FEEDING the SICK: NUTRITION and HYDRATION in HEALTH CARE

Preservation of bodily life is among the most basic goals of health care. The means that are used to accomplish this goal can include a wide scope of medical acts, depending on the illness or injury that the patient presents. In addition to various medical means, however, preserving bodily life always includes acts that are not properly medical: such as the provision of food and water.

“Health care” is a broader term than “medicine.” “Medicine” refers to the healing or curing of the sick, to the restoration of health to the previously unhealthy. “Health care” can be applied more broadly to the promotion of health, and is therefore applicable to the healthy as well as the sick. Feeding people is among the most basic ways of caring for their health. Providing nutrition and hydration is a natural act, because it is required for the preservation of natural bodily life. It is an example of normal care that is required for the preservation of every human life.

This point was made by Pope John Paul II in his 2004 allocution on “Life-Sustaining Treatments and Vegetative State: Scientific Advances and Ethical Dilemmas.” There he states,

I should like particularly to underline how the administration of water and food, even when provided by artificial means, always represents a natural means of preserving life, not a medical act. 

The pope calls the administration of water and food “a natural means” as opposed to “a medical act.” This remains the case, he says, even when water and food “are provided by artificial means.” The pope goes on to draw from this distinction a moral conclusion about the administration, artificial or not, of water and food:

Its use, furthermore, should be considered, in principle, ordinary and proportionate, and as such morally obligatory, insofar as and until it is seen to have attained its proper finality, which in the present case consists in providing nourishment to the patient and alleviation of his suffering.

Why does the pope draw this conclusion? What does he mean when he says that the administration of water and food should be considered “in principle” morally obligatory? And how are “natural means” morally different from “medical acts”?

We can begin answering these questions by identifying what the pope is not saying. He is not saying that artificial nutrition and hydration are always morally obligatory. If that were his meaning, he would not have added the qualification about water and food “attaining its proper finality.” He is also not saying that administering water and food, as a natural means of preserving life, is exempt from the kind or moral analysis that would be used to evaluate medical acts. In both cases, the morality of the act is judged according to the proportion between the benefits it provides and the burdens it imposes.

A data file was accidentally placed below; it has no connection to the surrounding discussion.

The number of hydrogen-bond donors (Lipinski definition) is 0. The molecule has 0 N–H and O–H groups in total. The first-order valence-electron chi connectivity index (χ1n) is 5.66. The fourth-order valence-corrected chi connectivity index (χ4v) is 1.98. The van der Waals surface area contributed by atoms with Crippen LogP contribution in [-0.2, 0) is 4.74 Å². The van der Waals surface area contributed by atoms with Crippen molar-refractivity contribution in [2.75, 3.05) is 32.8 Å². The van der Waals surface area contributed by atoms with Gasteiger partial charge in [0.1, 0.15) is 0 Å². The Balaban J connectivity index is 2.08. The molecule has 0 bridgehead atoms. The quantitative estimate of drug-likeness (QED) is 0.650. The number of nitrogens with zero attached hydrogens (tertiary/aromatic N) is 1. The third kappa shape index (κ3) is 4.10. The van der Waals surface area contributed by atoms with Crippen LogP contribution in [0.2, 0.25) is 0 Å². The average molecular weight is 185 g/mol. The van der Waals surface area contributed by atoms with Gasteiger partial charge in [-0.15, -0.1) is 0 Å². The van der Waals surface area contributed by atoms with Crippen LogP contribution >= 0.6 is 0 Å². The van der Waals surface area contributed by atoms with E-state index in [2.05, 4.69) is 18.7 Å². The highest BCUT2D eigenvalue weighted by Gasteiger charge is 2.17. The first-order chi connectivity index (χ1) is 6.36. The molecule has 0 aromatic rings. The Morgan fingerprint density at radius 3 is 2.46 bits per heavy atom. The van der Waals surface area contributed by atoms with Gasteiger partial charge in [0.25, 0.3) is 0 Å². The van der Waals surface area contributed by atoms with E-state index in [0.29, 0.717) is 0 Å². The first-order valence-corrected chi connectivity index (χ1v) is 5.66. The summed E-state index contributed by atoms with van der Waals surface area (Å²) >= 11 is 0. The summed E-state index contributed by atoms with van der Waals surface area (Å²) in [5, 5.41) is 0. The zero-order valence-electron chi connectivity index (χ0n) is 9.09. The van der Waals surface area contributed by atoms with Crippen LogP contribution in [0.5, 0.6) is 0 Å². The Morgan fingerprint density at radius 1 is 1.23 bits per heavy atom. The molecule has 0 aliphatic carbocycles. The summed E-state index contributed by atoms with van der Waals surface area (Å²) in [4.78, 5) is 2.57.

What the pope’s statement does mean is that the preservation of life is always to be included in the notion of “benefit.” This notion cannot, in this case, be limited to the medical goals of recovery or restoration of health. The pope’s statement also implies that, in the benefit/burden analysis, life cannot be considered a burden. The purpose of nutrition and hydration is the benefit of preserving life. When nutrition and hydration are withdrawn or withheld because their benefit – namely, the preservation of life – is considered a burden, what we have (whether or not the agents are fully aware of it) is, at worst, suicide and, at best, passive euthanasia.

The preservation of life is always a benefit. It is the primary benefit to which eating and drinking are naturally ordered. The Pope calls eating and drinking “a natural means” of attaining this benefit. In normal circumstances, the fact that preserving human life is beneficial is obvious and undisputed. It is only when a person’s “quality of life” is seriously diminished that it is challenged. Here we are faced with the basic question of the value of human life. Is human life always a good to be valued and respected? Is it ever permissible to intentionally hasten the death of an innocent human being? Does the value of human life depend on its degree of productivity or cognitive functionality? And, specific to our present case: Can we ever intentionally starve to death an innocent human being? Affirming the value of human life does not lead us to conclude that nutrition and hydration are never to be withheld or withdrawn. Rather, we affirm with Pope John Paul II that, insofar as they accomplish their purpose of preserving life, nutrition and hydration are a benefit and should only be withheld or withdrawn when the benefit they provide is outweighed by a burden they simultaneously impose.

There are cases when providing nutrition and hydration imposes burdens. It can be ineffective, cause pain or discomfort, or require excessive expenditure of effort or resources. Moreover, the burdens imposed by administering artificial nutrition and hydration can outweigh the benefits and so justify its rejection or discontinuation. But we should never count the preservation of the patient’s life as a burden. Life is always a benefit and the purpose of health care is to preserve it, not to destroy it.

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